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6 Great Ideas for at Home Bruschetta

September 27, 2012 Emily Murray Portland 0 Comments

6 Great Ideas for at Home Bruschetta

Bruschetta is typically eaten as part of a meal at a restaurant or as a party appetizer. The best part about making bruschetta is that it can be made with just about any toppings. When making bruschetta, tedious measuring of ingredients is not necessary. Think of bruschetta as an open-faced sandwich on toast and imagine all of the possibilities. Bruschetta may be served as a snack, light lunch or cut into smaller pieces for parties. The base for bruschetta is usually a thick slice of toasted Italian or French bread. The base for bruschetta may also consist of puff pastry, or cake. If you ever attend a class at a culinary art school it’s likely you will learn the basics of bruschetta.

The following six savory and sweet bruschettas are quick and easy to make. In fact, many of these concepts are taught at culinary school in Portland.

1.) Simple Bruschetta
A popular bruschetta consists of toasted Italian bread topped with shredded mozzarella cheese or crumbled feta, a sprinkling of chopped tomato; and fresh chopped basil. This simple bruschetta can be drizzled with a little balsamic vinegar and extra virgin olive oil. 

2.) Southwestern Style
A southwestern style bruschetta can be made by topping toasted bread with refried beans, chopped jalapeno peppers, and cheddar jack cheese. Once these toppings are added, broil the bruschetta until the cheese melts. Next, top the bruschetta with fresh chopped tomato and chopped cilantro.

3.) Pizza Bruschetta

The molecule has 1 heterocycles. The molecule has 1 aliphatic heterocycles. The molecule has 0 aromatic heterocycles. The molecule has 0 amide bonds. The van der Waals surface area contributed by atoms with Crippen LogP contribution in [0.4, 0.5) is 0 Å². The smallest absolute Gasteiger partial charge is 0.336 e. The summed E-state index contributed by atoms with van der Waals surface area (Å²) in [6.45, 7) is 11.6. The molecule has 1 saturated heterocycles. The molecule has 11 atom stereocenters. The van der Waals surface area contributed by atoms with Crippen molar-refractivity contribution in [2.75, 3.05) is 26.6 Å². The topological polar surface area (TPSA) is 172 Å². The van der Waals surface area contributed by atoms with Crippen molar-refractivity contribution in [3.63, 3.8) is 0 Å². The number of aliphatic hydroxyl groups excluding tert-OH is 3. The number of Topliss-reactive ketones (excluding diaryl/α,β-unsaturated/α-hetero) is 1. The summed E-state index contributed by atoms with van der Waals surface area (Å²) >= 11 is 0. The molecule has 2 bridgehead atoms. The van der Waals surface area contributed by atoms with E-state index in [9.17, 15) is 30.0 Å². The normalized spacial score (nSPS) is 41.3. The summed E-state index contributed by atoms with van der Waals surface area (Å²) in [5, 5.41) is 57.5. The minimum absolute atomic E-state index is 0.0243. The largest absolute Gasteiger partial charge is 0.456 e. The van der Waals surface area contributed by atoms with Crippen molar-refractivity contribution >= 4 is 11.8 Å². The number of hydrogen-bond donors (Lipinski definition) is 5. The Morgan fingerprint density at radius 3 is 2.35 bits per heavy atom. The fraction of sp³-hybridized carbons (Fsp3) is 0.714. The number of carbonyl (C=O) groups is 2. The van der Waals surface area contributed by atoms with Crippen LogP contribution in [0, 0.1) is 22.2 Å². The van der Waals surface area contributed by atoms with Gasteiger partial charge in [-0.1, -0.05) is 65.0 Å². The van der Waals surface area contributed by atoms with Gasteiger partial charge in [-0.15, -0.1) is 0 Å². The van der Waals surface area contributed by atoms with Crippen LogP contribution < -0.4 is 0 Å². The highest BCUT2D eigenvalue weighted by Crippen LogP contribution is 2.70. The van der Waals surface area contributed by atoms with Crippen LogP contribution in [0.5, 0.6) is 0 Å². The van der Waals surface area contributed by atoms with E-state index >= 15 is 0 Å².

Create a cheese pizza bruschetta by spreading ready-made pizza sauce on toasted Italian bread. Top with mozzarella cheese and sprinkle with parmesan cheese and broil until cheese melts and just begins to turn brown.

4.) Garlic Bruschetta

Only three ingredients are needed for roasted garlic bruschetta--garlic, olive oil, and bread. Start by roasting garlic heads in the oven. Preheat the oven to 400 degrees F. Peel the papery skins from garlic. Using a sharp knife, cut away about 1/2 inch from the top of the garlic heads to expose the individual cloves. Place prepared garlic in a baking dish and drizzle lightly with olive oil. Cover dish with foil and bake 20-30 minutes or until cloves are tender. When cloves have finished roasting, cool slightly. While garlic cools, place sliced Italian bread in the oven and toast under broiler. When the bread is lightly toasted, remove from oven. Squeeze soft garlic over toast and enjoy.

5.) Strawberry Shortcake Bruschetta
Strawberry shortcake bruschetta is made with toasted pound cake slices, cream cheese, honey, fresh strawberries, powdered sugar and sliced almonds. To make two strawberry short cake bruschettas. Toast 3/4 inch thick slices of pound cake in the oven. When pound cake is slightly brown, remove from the oven. Measure 1/2 cup of whipped cream cheese spread (tub type cream cheese) into a small bowl. Stir one teaspoon of honey into the cream cheese and spread half of the mixture on each slice of pound cake. Top each cake slice with 1/4 cup of fresh sliced strawberries. Dust with powdered sugar and sprinkle each dessert with one tablespoon of slice almonds. This may not sound like your traditional bruschetta but you would be surprised to know that this is one of the growing trends at many culinary arts schools across the world. In fact culinary art school in Portland teaches their students that creativity is key to creating an amazing versatile menu.

6.) Peanut Butter and Banana Bruschetta
Create a peanut butter and banana bruschetta by toasting four slices of banana bread. Top each slice with 1/2 tablespoon of peanut butter. Cut one whole large banana into 1/2 inch slices. Top bruschettas with banana slices, dividing the slices evenly among each piece.

This article is presented by Le Cordon Bleu College of Culinary Arts in Portland. Le Cordon Bleu College of
Culinary Arts in Portland offers culinary arts and pâtisserie and baking training programs in Portland, Oregon. To learn more about the class offerings, please visit Chefs.edu/Portland for more information.

Find disclosures on graduation rates, student financial obligations and more at www.chefs.edu/disclosures.  
Le Cordon Bleu® and the Le Cordon Bleu logo are registered trademarks of Career Education Corporation. Le Cordon Bleu cannot guarantee employment or salary.
Credits earned are unlikely to transfer.

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